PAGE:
September 16, 2021

The Endless Journey

This article explains why I feel that I'll need many more lifetimes to finally visit all of the many hidden gems in Japan that are on my list.

A misty trail along the Kumano Kodo pilgrimage route in Wakayama Prefecture

As I sit down to write this, it’s 6:00 AM on a Saturday morning and I am traveling on a bullet train bound for Shiga Prefecture in western Japan. Prior to opening up a new story in my editor, I was lazily gazing out the window at the bucolic countryside. Lost in thought, I soon found myself pondering just how many lifetimes I would need to experience all the destinations on my ever-growing bucket list. The damn backlog is basically like a hydra. Everytime I hit the road, I discover two or three more allures such that I never make any progress. My only hope is to be of such service to Japan that when I die, I am reincarnated here and able to continue the adventure.

As noted several times in previous articles, I quite literally invest every single yen that I earn working as a freelance digital marketer in Tokyo into traveling. Being transparent, I barely have any savings other than a few months of float should the proverbial fecal matter hit the fan. Other than this, I invest everything else into traversing the prefectures. While I am not sure if it’s healthy to spend every last yen of my disposable income, what I can tell you is that I am happy to be of service to Japan. Besides, it seems the more time, energy, and funds I invest into this amazing place, the more it gives back to me in the form of new opportunities. #NotFinancialAdvice

Japan’s national flag, the Hinomaru

Now, a lot of people ask me why I never want to visit overseas locales and do the whole “international travel influencer” shtick. Here, you simply need to understand that I am hopelessly addicted to Japan. As my fellow cult member is often fond of saying, my heart is embroiled with the Hinomaru (Japan’s flag). What’s more, there’s just far too many places that I need to experience here in Japan to even consider overseas attractions. Perhaps, after millennia of wandering Japan, I’ll find the time to consider other countries. Then again, by that time, there will be countless more spots here to explore.

How can Japan have THAT much content you ask? Well, think of it this way. There are in total 47 prefectures in Japan and in what is now five years of nonstop travel, I still have not managed to visit all of them yet. That alone should serve as a baseline insomuch as it comes to explaining Japan’s depth. While the need to fly to far flung destinations in Shikoku and Kyushu are indeed a contributing factor, the fact remains that there is just so much to see and do in Japan that I’ll never get to it all.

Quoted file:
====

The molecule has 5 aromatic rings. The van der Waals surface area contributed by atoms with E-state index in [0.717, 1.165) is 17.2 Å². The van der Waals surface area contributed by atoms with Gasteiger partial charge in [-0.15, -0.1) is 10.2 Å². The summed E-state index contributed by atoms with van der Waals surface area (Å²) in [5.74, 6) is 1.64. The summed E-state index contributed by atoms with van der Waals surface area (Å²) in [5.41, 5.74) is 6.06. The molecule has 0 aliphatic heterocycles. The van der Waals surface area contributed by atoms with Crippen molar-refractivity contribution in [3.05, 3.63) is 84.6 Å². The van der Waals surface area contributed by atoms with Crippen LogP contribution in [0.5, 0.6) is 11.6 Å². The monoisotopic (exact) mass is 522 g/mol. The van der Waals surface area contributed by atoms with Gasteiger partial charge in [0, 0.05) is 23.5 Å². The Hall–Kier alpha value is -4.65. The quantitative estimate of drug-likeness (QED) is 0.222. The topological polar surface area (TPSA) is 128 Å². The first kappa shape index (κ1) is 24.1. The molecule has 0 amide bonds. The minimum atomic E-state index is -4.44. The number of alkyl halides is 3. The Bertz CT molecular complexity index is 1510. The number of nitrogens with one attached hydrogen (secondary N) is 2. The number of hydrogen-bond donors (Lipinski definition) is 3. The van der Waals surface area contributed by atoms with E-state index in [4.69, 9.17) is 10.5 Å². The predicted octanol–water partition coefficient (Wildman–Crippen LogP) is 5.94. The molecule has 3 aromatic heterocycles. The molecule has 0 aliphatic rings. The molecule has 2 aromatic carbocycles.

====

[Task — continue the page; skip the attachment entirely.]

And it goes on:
A samurai domicile area in Akita Prefecture's Kakunodate

Of course, on top of all of this, you also need to understand that each and every region in Japan has its own seasonal charm as well. This means that you need to multiply an infinite number of adventures by four. Are you starting to see why I’d never want to actually escape the Buddhist cycle of Samsara yet? At the very least, sites like Kakunodate in Akita Prefecture deserve to be seen during the cherry blossom season and likewise, when the autumn leaves are at their finest. Alas, Kakunodate is not alone in this regard. Sadly for my wallet, I also need to witness many other sites like Akizuki in Fukuoka at several different points throughout the year too.

Am I not a bit deranged when it comes to my infatuation with Japan? Perhaps, but from my perspective, those who cannot grasp what a truly amazing country Japan is are indeed the crazy ones. My potential derangement aside though, when you consider all the many attractions and seasonal allures that Japan boasts, you’d have to be a real fool not to return for a visit. In fact, I’m of the mind (and many comments on my social media content support this) that one’s experience in Japan actually gets better with each subsequent trip. As you start to become more and more familiar with the culture, you’re able to appreciate Japan at even deeper levels.

A statue of the Buddhist deity Kannon stands by a Shinto torii as an example of the syncretic Shinbutsu Shugo union of the two

Part of my aim here on this blog is to serve as a curator and aid people in finding locales that they might otherwise never have stumbled upon. After all, I don’t really expect you, the reader, to spend the entirety of your free time combing through Google Maps for potential spots. By bridging the divide between known and unknown, my content goal is, and always will be, to help people encounter the extraordinary places they may not know exist. I call this the Wikipedia problem; articles on these hidden gems have already been published but unless you’re aware of the destinations, you’ll never encounter them in a search engine.

In closing, as hinted many times in articles over the years, my writing is really just a convenient excuse to justify my incessant travels. Even if I were to one day stop publishing here I would, without a doubt, continue on with this endless journey. That said, I really do enjoy being able to share the many wonders of Japan with all of you; besides, it would be quite lonely trekking across the country all by myself. While I do attempt to occasionally monetize my blog here and there via my Buy Me a Coffee page and promotional gigs with tourism boards, at the end of the day, the real reason that I write is that I just want to continue to share Japan with all of you.

Until next time travelers….